Buying A Home Home Loans

The Home-Buyer’s Guide to USDA Loans

Written by Rebecca Lake

Buying a home with no money down may seem impossible but there are several government-sponsored initiatives that allow you to do just that. The U.S. Department of Agriculture, for instance, offers qualified home-buyers 100% financing through the USDA Rural Development Single Family Housing Guaranteed Loan program.

Loans are issued by participating lenders and backed by the USDA. The program is open to first-time buyers as well as buyers who’ve owned a home previously and it covers a range of properties, including existing homes, new construction, townhomes and manufactured homes. Keep reading for a quick breakdown of what you can expect with USDA mortgage financing.

USDA Loan Eligibility

Because the USDA loan program is administered by the federal government there’s a certain amount of red tape you have to cut through to get approved. If you apply, it’s assumed that:

  • You meet the income guidelines
  • You plan to use the home as a primary residence
  • You’re a U.S. citizen, non-citizen national or Qualified Alien
  • You’re not in default on any federal loan obligation, including student loans
  • The property you’re buying is in a qualifying area
  • You have enough assets to cover closing costs
  • You have a credit score of at least 640

The USDA loan program is geared towards buyers who are the lower or middle range on the income scale. Your income can’t exceed 115 percent of the median area income for your household size in the area where the home is located. The Department of Agriculture publishes a map that details individual income thresholds for each Census-designated area in all 50 states.

As far as the home itself goes, it has to be located in an eligible rural location. That doesn’t mean, however, that you have to pack up and move to the country. The USDA uses a broad definition of rural so you could still qualify even if you’re planning to set up shop in the suburbs. If you already have a specific property in mind, you can use the USDA’s address locator tool to see if it’s covered.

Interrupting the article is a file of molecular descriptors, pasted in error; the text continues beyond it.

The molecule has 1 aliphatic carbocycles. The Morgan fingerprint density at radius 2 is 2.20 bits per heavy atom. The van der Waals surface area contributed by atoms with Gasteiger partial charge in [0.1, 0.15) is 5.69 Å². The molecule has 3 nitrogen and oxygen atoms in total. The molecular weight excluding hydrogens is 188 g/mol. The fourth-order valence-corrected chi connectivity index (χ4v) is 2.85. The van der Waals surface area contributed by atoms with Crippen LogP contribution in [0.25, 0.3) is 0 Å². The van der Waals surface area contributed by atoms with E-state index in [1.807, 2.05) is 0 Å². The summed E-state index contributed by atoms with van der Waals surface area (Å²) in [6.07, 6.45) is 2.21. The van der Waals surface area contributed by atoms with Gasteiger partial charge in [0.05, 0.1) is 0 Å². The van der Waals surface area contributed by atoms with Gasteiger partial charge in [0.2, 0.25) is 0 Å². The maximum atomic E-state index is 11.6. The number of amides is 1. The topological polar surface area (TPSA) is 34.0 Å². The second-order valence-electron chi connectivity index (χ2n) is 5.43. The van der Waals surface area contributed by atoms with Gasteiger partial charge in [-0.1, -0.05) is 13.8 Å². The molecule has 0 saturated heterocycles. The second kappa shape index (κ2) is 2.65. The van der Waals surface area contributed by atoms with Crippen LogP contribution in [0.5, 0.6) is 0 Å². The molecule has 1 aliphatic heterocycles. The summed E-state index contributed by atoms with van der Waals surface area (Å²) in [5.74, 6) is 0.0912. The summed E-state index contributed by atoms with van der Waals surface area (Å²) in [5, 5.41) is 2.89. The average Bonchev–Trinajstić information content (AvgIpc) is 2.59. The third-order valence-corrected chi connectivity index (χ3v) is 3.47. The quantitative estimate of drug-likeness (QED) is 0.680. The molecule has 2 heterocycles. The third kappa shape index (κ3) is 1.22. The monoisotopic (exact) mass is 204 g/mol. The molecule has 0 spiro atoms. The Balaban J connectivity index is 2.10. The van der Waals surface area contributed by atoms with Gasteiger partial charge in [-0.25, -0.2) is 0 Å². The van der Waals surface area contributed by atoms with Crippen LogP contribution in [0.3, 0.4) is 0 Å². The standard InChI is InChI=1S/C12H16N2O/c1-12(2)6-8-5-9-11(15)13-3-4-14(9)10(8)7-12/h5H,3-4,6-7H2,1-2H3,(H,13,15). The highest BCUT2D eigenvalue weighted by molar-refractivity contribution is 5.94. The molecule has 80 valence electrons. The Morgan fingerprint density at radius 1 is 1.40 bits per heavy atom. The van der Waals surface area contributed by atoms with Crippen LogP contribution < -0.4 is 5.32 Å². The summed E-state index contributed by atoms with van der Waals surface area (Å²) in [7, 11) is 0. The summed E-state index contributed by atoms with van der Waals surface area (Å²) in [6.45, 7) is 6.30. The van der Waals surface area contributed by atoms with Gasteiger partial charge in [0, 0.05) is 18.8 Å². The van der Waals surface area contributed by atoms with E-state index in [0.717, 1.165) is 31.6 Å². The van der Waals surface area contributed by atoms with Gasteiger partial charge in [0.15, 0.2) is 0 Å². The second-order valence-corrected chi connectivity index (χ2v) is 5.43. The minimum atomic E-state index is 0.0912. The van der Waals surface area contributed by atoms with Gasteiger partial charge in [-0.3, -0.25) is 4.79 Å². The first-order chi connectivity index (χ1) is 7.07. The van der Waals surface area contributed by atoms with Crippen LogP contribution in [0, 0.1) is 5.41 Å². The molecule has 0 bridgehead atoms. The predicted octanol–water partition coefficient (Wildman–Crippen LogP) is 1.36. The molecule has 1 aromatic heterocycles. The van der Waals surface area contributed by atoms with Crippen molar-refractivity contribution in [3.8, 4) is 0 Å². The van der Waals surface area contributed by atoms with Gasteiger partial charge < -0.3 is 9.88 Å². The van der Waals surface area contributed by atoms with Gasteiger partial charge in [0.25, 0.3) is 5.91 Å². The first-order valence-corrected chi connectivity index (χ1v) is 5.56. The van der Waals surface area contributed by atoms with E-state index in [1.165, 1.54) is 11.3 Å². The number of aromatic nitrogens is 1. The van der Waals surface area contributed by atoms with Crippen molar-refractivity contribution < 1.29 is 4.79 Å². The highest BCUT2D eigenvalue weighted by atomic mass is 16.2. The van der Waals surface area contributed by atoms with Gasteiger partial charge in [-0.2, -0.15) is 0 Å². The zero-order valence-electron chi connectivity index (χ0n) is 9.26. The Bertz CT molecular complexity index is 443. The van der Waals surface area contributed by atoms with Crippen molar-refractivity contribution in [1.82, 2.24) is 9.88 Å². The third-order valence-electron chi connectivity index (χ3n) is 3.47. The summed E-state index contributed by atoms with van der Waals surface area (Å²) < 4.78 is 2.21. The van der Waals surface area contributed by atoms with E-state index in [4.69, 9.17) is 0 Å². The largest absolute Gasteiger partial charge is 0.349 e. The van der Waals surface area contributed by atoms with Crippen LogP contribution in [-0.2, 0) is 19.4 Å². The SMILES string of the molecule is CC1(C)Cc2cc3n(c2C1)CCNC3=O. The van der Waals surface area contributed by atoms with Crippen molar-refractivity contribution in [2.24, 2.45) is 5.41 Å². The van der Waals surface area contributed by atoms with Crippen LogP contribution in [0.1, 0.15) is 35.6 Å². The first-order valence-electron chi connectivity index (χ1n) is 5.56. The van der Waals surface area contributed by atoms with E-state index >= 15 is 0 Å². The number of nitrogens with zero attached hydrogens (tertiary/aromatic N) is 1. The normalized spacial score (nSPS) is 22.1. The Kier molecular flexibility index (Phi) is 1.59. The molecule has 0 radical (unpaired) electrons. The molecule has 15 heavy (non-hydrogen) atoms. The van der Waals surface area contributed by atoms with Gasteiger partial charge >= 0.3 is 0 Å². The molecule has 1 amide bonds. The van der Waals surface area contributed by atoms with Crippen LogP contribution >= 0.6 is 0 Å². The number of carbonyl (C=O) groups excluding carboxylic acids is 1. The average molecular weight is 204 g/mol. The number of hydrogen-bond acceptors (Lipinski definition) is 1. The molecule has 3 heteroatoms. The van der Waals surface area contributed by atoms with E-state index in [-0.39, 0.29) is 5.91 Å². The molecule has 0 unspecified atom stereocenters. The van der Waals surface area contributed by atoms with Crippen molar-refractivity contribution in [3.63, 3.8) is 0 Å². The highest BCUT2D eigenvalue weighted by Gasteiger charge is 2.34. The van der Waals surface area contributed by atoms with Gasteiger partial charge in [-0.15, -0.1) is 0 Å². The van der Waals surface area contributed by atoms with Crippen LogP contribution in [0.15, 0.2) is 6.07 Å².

USDA Loan Costs

While you’re not required to put any money down on a USDA loan, that doesn’t mean it’s free. You’re still responsible for paying closing costs, which can run anywhere from 2 to 5 percent of the purchase price. Sellers are allowed to pay up to 3 percent of the closing costs with a USDA loan.

You also have to account for private mortgage insurance premiums. Borrowers are expected to pay an upfront premium and a monthly premium. As of 2016, the upfront premium is 2.75 percent of the purchase price; the monthly premium is set at 0.50 percent. Fortunately, both premiums are rolled into the loan so you don’t have to pay them out of pocket but this does impact the amount of your mortgage payment.

Before You Apply

A USDA loan can be a suitable mortgage option for low and moderate income buyers but there are a couple of stumbling blocks to watch out for. First up is USDA’s rule regarding assets. The guidelines disqualify you iif you have enough cash to put 20 percent down on a home. If you have sizable reserves in the bank, you may need to shift your focus to an FHA or conventional loan instead.

Second, there are the credit score requirements. You’ll need a minimum credit score of 640 to have a shot at approval. If your score is below that mark, you’d need to work on raising it before approaching a lender. Take our brief two-minute assessment to learn how you can begin improving your credit today if applying for a USDA loan is on your to-do list.

About the author

Rebecca Lake

Rebecca Lake is a personal finance writer and blogger specializing in topics related to mortgages, retirement and business credit. Her work has appeared in a variety of outlets around the web, including Smart Asset and Money Crashers. You can find her on Twitter at @seemomwrite or her website, RebeccaLake.net.

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